Council votes ‘no’ to property payment
A resolution that would have transferred $50,000 from the city of Dunkirk to the Dunkirk Local Development Corporation to allow the DLDC to make a Sept. 1 payment on lakefront property failed to get one vote during Tuesday’s Common Council meeting. The property is located at 18 Lake Shore Drive West and was purchased by the DLDC in 2010 for some $525,000 from the Bertges Family Partnership.
Councilwoman Stacy Szukala voiced her opposition prior to the vote on 70-2014, saying she voted for the payment last year, but at that time had no plans to do so again. Her hope was the property would have been sold or close to it by the 2014 payment.
“With the long list of items that we have to do in the city, including our fire halls needing work; a dredging grant that we need to match funds for; equipment in DPW; a seawall to pay for as well as aging infrastructure with 58 water breaks this year, I think our priorities need to be elsewhere rather than the vacant piece of property to yet again bail out the DLDC,” she added. “I think they were given ample time to do what they needed to do.”
“I will echo the same sentiments … I will be voting no,” Councilman Adelino Gonzalez stated.
Councilman Michael Michalski said he would also vote no and called for the mortgage holder to work with the city to get the payments restructured.
“Obviously they have no legal obligation to do so, but maybe it’s a good faith gesture,” he added.
Councilman William J. Rivera, who served as acting at-large for the meeting, said he had the same answer as Michalski.
“I would like to see the city reach out to the mortgage holder, the lien holder, right now to see if there’s anything we can work out. The city is in a position right now where we need every cent we can get,” Rivera added. “I hate to say this, but right now I just feel like we’re throwing good money after something bad. I will be voting no as well.”
With the defeat of the resolution Mayor Anthony J. Dolce was asked after the meeting what the defeat of the resolution meant for the property.
“It definitely puts the status in the unknown category,” he replied. “I will reach out to the mortgage holder (today) and relay council’s feelings about it and I just hope they know that the no vote could carry a potential default on the mortgage. … That would be a decision they could make after, I believe the bill is due Sept. 1, so any time after that if they decide to take title back, that would be something they could do.”
Dolce said the city and DLDC would forfeit all monies out into the property so far, a total of $350,000 in note payments and another $150,000 in parking lot costs.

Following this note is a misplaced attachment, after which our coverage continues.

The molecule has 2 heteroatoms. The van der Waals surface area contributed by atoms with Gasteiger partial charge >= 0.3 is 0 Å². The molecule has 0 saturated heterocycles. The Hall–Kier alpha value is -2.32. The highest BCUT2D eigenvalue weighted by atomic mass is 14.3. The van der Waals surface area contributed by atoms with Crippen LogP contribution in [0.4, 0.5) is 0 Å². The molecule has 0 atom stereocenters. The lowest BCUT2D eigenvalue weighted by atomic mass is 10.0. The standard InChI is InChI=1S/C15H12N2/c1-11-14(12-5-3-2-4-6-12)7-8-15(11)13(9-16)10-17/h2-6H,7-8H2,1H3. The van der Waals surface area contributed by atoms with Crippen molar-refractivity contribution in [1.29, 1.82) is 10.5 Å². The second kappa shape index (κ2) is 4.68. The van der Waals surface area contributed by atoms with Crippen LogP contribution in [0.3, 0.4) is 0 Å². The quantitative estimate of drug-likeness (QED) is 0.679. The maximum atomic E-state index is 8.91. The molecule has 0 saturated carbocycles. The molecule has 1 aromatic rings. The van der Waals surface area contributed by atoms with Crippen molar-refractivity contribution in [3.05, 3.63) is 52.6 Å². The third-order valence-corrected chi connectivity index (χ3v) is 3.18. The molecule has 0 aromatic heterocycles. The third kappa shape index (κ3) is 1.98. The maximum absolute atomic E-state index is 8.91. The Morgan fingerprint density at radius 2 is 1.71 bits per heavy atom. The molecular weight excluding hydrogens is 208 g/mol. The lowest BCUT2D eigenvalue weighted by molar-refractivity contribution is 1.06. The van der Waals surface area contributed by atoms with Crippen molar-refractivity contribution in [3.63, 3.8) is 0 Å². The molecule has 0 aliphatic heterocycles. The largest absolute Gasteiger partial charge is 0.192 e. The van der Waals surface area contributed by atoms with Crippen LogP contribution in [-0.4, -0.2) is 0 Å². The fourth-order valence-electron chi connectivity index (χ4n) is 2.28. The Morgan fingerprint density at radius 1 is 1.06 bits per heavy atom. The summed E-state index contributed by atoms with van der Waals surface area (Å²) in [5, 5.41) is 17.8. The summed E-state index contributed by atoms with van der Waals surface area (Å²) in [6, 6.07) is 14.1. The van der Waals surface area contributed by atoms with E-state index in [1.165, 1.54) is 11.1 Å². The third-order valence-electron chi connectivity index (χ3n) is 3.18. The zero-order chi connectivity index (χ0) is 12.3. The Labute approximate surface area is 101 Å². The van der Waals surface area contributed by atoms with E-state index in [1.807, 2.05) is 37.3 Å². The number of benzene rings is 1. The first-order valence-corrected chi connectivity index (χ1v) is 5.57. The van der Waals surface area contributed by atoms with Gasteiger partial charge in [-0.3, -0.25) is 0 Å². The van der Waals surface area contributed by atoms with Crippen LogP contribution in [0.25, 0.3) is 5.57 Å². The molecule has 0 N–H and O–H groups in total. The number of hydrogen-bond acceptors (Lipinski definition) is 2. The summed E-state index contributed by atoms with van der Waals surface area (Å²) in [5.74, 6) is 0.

“There’s been a significant investment in that area,” he stated. “Any chance we have of recouping money rests on us holding the title, so we’ll go from there.”
Dolce was asked if the no vote was a wise move by council.
“When you look at what the DLDC and city has already invested, and your only hope of recouping some, most, all, of your investment is if you hold title, if we don’t hold title you take away that possibility and you lose everything you invested,” he replied.
The resolution called for transferring the $50,000 from three budget lines; including $22,826 from a Development Department HUD repayment line, $22,173 from a personal services line in the Treasury Department and $5,000 from a Cable TV equipment line.
“They were lines that we were able to take from in order to pay a debt, an obligation. It is a significant obligation, but again, when you look at what you already invested, this is something you felt strongly of. In my opinion you probably would have wanted to do this when you owed more than less. So they could have done that a while back.”
Dolce was asked if he would consider calling a special meeting for a revote.
“The bill is due Sept. 1, our next council meeting is Sept. 2, but I’m sure that is something that can be worked out,” he replied.
Szukala was asked about the issue after the meeting and said her no vote was to be expected if no progress on developing or marketing the property had been made.
“There has been nothing provided to council that’s there’s been an effort at all. There’s nothing close to being settled for finding a developer or another purchaser,” she replied. “So at this time I believe we need to cut our losses, whatever they may be. The money is needed elsewhere.”
She said she was not OK with the forfeiture of money already put into the property.
“We can only keep going for so long without somebody else taking the responsibility for what they need to do and as far as I’m concerned they were given ample time to really try to do what needed to be done on that property,” she added. “It’s not an ideal situation by any means, but next year’s balloon payment is, I believe $150,000 or $125,000. This one was $50,000, so you add another $200,000 on top, it’s money that needs to be spent elsewhere.”
Szukala was asked if the DLDC should go out of business.
“I believe they should have disbanded a long time ago,” she replied. “I don’t believe that they work as a team. I don’t know what the logistics are, but I do believe that the committee itself should not be in existence any longer.”
Send comments on this story to email@example.com